RENATA ADLER: It’s funny that you should mention that because I think it affects a lot else, specifically being a refugee. I wasn’t born there. I didn’t experience any of it. But they were refugees. So then I was thinking of this business of being a refugee, no matter in what sense.

Prenatal refugee.
Prenatal refugee and actually postnatal refugee. And I thought there are probably things in common between being a child and being a refugee and being an anthropologist.

It gives you a sense of curiosity.
But also a complete displacement. You’ve got to read the situation. You’re the new kid in school all the time. But I wasn’t aware of it then. I’m aware of it now because language affects you differently, or not. But I used to talk to Mike Nichols about it because he was a refugee. Do you envision an audience when you write? Do you envision a particular person? 

No.
Every once in a while I think: Now, what would Mike say to that?

There’s that idea that when you’re blocked, you can always just write as if it was a letter to one specific person.
Oh, that’s good. That’s a wonderful idea. Mine is more in terms of criticism. If someone was to say, “I know what that is. Do you really want to do that?” But anyway, about Mike and his attitude toward language, I remember him saying—it was a question of whether something written was fresh or not—and he would ask, “Why not smell it?” Which, from an English speaker’s point of view, is hysterical.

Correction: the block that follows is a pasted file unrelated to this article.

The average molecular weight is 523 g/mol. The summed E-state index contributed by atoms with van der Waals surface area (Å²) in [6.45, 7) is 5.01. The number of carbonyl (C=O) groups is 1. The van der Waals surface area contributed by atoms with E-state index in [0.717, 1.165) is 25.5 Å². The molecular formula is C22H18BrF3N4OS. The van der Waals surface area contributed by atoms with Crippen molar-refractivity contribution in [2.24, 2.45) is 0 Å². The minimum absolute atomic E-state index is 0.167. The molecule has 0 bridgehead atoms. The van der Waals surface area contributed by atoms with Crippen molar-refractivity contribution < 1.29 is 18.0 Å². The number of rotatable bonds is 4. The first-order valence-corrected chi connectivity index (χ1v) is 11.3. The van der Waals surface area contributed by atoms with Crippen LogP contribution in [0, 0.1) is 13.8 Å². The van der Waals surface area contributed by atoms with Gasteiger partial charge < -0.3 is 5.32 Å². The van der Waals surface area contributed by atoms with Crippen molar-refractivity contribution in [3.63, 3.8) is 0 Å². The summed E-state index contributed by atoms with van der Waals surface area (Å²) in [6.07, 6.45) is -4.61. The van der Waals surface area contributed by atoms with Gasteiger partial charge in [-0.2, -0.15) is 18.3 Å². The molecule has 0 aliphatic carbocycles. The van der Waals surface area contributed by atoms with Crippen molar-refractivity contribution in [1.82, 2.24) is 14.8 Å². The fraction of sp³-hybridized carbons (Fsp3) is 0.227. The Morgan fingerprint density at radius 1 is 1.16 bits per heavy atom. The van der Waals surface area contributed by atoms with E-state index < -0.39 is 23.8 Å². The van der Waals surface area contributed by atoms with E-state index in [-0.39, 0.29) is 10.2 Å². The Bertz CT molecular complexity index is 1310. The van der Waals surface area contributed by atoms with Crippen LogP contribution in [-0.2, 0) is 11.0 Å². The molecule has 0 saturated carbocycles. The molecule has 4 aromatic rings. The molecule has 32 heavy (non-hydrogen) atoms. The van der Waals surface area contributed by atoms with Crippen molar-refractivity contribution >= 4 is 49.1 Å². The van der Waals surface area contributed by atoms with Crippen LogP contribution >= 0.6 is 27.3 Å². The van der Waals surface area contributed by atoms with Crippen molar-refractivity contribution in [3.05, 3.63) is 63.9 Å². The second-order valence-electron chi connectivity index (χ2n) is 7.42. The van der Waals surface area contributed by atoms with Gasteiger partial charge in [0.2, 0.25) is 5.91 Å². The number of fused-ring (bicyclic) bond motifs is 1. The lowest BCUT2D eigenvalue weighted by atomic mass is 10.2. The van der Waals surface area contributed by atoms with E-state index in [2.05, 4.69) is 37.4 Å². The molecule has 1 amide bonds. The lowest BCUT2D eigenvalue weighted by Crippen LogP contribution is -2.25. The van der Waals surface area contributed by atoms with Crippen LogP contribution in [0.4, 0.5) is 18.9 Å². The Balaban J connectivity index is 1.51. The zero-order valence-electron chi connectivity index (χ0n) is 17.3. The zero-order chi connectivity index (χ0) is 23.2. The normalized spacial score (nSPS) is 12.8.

~ Renata Adler and Catherine Lacey In Conversation 

“Oh it was just hellish. This is the worst thing that ever happened to me. It would be stupid for me to say that I didn’t know what I was getting into. It has taken me five years to decide on a first film and I always held out for something like this. The lesson to be learned is that you can’t take on an enterprise of this size and scope if you don’t have a movie like The Terminator or Jaws behind you. Because when everybody’s wringing their handkerchiefs and sweating and puking blood over the money, it’s very nice to be able to say, ‘This is the guy who directed the biggest grossing movie of all time, sit down, shut up and feel lucky that you’ve got him.’ It’s another thing when you are there and you’re going ‘Trust me, this is really what I believe in,’ and they turn round and say ‘Well, who the hell is this guy?’ If I make ten shitty movies, I’ll deserve the flak and if I go on to make 10 great ones, this’ll probably be looked upon as my first bungled masterpiece.”
~ David Fincher, 1992